Over half of UK finance workers are confused by financial terminology

19 October 2023

financial documents spread out on the table

Over half of UK finance workers are confused by financial terminology at least once a week and, worryingly, nearly half (45%) have witnessed serious errors in their workplace due to misunderstandings of basic financial terminology.

The new research, from AAT, revealed that two out of five (42%) UK finance workers are embarrassed to admit they don't understand terminology at work with many turning to tech for the answers rather than asking their workmates. Two thirds (63%) use Google and just under half (45%) use AI/ChatGPT for answers, finding it faster and less embarrassing than asking colleagues. A further quarter (24%) regularly opt to simply pretend they understand.

The top five financial terms that finance workers find most challenging to explain are:

  • EBITDA (Earnings Before Interest, Taxes, Depreciation, and Amortisation) (19%)
  • Liquidity radio (19%)
  • Leverage ratio (18%)
  • Accrual accounting (17%)
  • Treasury management (15%)

It's not just making errors that concerns finance workers – nearly half (47%) are worried that a lack of terminology understanding will result in them losing their current job. Over half (57%) wish it was easier to discuss gaps in financial knowledge with their colleagues or managers, 54% wish their workplaces provided better resources and 50% felt their workplace lacks training.

Anthony Clarke, Business Development Manager (Employers) at AAT, said: "This data clearly shows that financial language, terms and phrases are a confusing minefield for thousands of finance workers.

"What's worrying is that the majority feel a sense of taboo around reaching out to their workplaces for help, due to fear of embarrassment or running the risk of losing their job, meaning employers are in the dark and can't remedy the situation.

"What's ironic is that for even the most seasoned of finance professionals, undertaking continued professional development to build on the skills they already have ensures they remain relevant and competitive. It's something that most employers are happy for their staff to do. Staying up to date with the latest legislative and technical changes helps businesses be more resilient in the face of economic challenges.

"The desire to learn is there; an overwhelming 98% feel it's important to continue to learn and understand workplace finance terminology. However, if employers aren't aware of any issues they can't put plans in place to refresh training, upskill staff or provide more comprehensive resources."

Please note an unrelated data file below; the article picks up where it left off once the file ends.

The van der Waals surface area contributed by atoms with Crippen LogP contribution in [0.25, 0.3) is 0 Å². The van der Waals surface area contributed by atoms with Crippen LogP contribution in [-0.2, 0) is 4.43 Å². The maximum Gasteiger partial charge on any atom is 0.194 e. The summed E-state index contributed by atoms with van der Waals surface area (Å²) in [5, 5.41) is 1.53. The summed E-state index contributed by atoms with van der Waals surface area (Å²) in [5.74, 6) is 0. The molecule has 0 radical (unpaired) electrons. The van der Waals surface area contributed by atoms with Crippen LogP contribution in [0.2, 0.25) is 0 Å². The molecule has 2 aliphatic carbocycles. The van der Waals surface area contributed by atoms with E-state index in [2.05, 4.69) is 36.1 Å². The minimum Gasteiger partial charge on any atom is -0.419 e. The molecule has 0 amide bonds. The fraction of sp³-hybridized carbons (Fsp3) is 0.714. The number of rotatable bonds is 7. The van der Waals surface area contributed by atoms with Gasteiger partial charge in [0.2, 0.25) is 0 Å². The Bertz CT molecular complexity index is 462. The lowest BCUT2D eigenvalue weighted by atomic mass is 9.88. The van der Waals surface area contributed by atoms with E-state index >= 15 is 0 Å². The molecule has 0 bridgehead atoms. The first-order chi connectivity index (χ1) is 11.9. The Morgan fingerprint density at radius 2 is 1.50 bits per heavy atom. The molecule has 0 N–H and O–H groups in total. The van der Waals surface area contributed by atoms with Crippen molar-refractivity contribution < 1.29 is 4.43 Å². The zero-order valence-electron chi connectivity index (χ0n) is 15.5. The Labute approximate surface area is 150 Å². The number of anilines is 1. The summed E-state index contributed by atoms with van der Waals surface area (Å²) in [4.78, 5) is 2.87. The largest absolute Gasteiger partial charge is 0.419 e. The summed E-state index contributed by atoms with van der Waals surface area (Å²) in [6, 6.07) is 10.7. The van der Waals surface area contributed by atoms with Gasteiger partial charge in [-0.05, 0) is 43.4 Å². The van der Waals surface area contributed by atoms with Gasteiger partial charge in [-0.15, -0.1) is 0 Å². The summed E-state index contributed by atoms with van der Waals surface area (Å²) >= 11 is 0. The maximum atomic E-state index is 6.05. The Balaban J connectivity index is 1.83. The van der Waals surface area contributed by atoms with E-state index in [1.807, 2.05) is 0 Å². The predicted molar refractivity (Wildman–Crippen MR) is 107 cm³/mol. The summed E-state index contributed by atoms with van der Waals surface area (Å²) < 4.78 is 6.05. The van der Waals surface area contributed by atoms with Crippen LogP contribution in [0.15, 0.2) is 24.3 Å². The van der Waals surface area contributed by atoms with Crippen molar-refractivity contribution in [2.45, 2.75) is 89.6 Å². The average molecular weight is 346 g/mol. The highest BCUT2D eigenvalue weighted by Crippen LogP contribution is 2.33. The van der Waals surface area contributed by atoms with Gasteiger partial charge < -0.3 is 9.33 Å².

It's not only those working in finance; general UK workers have also confessed they find finance tasks in their jobs difficult. Over a third (37%) of UK workers said they find budgeting at work extremely stressful and half (49%) wish their workplace provided better resources to help them understand terminology. Similarly to those in finance, the overwhelming majority (86%) of UK workers believe it is important to learn and understand workplace finance terminology.

Even successful business woman Jo Fairley, Founder of iconic British brand, Green & Black's Chocolate, said: "I was no stranger to financial confusion when I first founded my business - at the time I sold my first bit of chocolate, I wasn't sure of the difference between profit and net profit."

Anthony continued: "Finance skills aren't just for those in accounting; they are key for any professional, in any sector. A production company can't produce a film without excellent budget management, fashion brands can't host at London Fashion Week without someone getting a firm grip on the costs and no one could secure a loan to launch a business without preparing a cash flow and budget.

"We're calling on all employers to encourage the communication barriers around finance knowledge in the workplace to be broken down. If more people talk about where they need more learning, the more commonplace it becomes, and businesses become far better at upskilling their workforce."

AAT offers a wide range of accountancy and bookkeeping qualifications and short-courses which enable businesses to offer training and development opportunities to their staff. All of AAT's qualifications and courses are open to everyone across the UK, regardless of age or previous experience. Employers can find out more about CPD and development opportunities for their staff by visiting the Train and develop your staff page.

House of Commons Library confirmed there were 1.08 million financial services jobs in the UK in 2022. 57% of UK finance workers said financial terminology confuses them, totalling over 615,000.